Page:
Project description:The diphtheria toxin translocation (T) domain inserts into the endosomal membrane in response to the endosomal acidification and enables the delivery of the catalytic domain into the cell. The insertion pathway consists of a series of conformational changes that occur in solution and in the membrane and leads to the conversion of a water-soluble state into a transmembrane state. In this work, we utilize various biophysical techniques to characterize the insertion pathway from the thermodynamic perspective. Thermal and chemical unfolding measured by differential scanning calorimetry, circular dichroism, and tryptophan fluorescence reveal that the free energy of unfolding of the T-domain at neutral and mildly acidic pH differ by 3-5 kcal/mol, depending on the experimental conditions. Fluorescence correlation spectroscopy measurements show that the free energy change from the membrane-competent state to the interfacial state is approximately -8 kcal/mol and is pH-independent, while that from the membrane-competent state to the transmembrane state ranges between -9.5 and -12 kcal/mol, depending on the membrane lipid composition and pH. Finally, the thermodynamics of transmembrane insertion of individual helices was tested using an in vitro assay that measures the translocon-assisted integration of test sequences into the microsomal membrane. These experiments suggest that even the most hydrophobic helix TH8 has only a small favorable free energy of insertion. The free energy for the insertion of the consensus insertion unit TH8-TH9 is slightly more favorable, yet less favorable than that measured for the entire protein, suggesting a cooperative effect for the membrane insertion of the helices of the T-domain.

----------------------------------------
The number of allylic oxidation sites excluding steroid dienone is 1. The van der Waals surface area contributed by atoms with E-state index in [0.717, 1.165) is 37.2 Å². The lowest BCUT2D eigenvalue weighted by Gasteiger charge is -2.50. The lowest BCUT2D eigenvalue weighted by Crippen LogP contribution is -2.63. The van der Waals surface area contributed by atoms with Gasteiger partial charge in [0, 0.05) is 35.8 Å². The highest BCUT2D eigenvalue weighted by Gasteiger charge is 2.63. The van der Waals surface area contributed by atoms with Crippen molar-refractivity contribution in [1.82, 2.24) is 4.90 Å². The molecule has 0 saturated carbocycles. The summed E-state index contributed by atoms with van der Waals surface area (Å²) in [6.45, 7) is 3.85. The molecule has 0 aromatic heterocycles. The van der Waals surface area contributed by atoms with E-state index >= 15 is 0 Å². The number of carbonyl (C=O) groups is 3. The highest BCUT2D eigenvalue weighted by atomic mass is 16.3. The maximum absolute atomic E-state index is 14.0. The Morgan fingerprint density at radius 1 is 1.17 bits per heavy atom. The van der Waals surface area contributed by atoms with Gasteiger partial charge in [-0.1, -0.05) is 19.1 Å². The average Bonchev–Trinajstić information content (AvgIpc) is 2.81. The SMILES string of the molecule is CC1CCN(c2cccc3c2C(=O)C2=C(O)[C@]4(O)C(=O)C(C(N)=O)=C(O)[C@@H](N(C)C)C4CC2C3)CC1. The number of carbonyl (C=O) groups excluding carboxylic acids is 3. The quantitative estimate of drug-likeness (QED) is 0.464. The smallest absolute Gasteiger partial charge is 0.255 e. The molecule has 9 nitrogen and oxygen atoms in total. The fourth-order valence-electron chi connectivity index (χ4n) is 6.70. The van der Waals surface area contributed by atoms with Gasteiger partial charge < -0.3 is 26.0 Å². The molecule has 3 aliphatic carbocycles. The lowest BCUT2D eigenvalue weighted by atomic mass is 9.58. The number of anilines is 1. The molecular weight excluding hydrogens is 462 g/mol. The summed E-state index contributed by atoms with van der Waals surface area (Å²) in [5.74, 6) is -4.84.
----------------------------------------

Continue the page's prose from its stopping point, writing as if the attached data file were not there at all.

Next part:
Project description:pH-induced conformational switching is essential for functioning of diphtheria toxin, which undergoes a membrane insertion/translocation transition triggered by endosomal acidification as a key step of cellular entry. In order to establish the sequence of molecular rearrangements and side-chain protonation accompanying the formation of the membrane-competent state of the toxin's translocation (T) domain, we have developed and applied an integrated approach that combines multiple techniques of computational chemistry [e.g., long-microsecond-range, all-atom molecular dynamics (MD) simulations; continuum electrostatics calculations; and thermodynamic integration (TI)] with several experimental techniques of fluorescence spectroscopy. TI calculations indicate that protonation of H257 causes the greatest destabilization of the native structure (6.9 kcal/mol), which is consistent with our early mutagenesis results. Extensive equilibrium MD simulations with a combined length of over 8 ?s demonstrate that histidine protonation, while not accompanied by the loss of structural compactness of the T-domain, nevertheless results in substantial molecular rearrangements characterized by the partial loss of secondary structure due to unfolding of helices TH1 and TH2 and the loss of close contact between the C- and N-terminal segments. The structural changes accompanying the formation of the membrane-competent state ensure an easier exposure of the internal hydrophobic hairpin formed by helices TH8 and TH9, in preparation for its subsequent transmembrane insertion.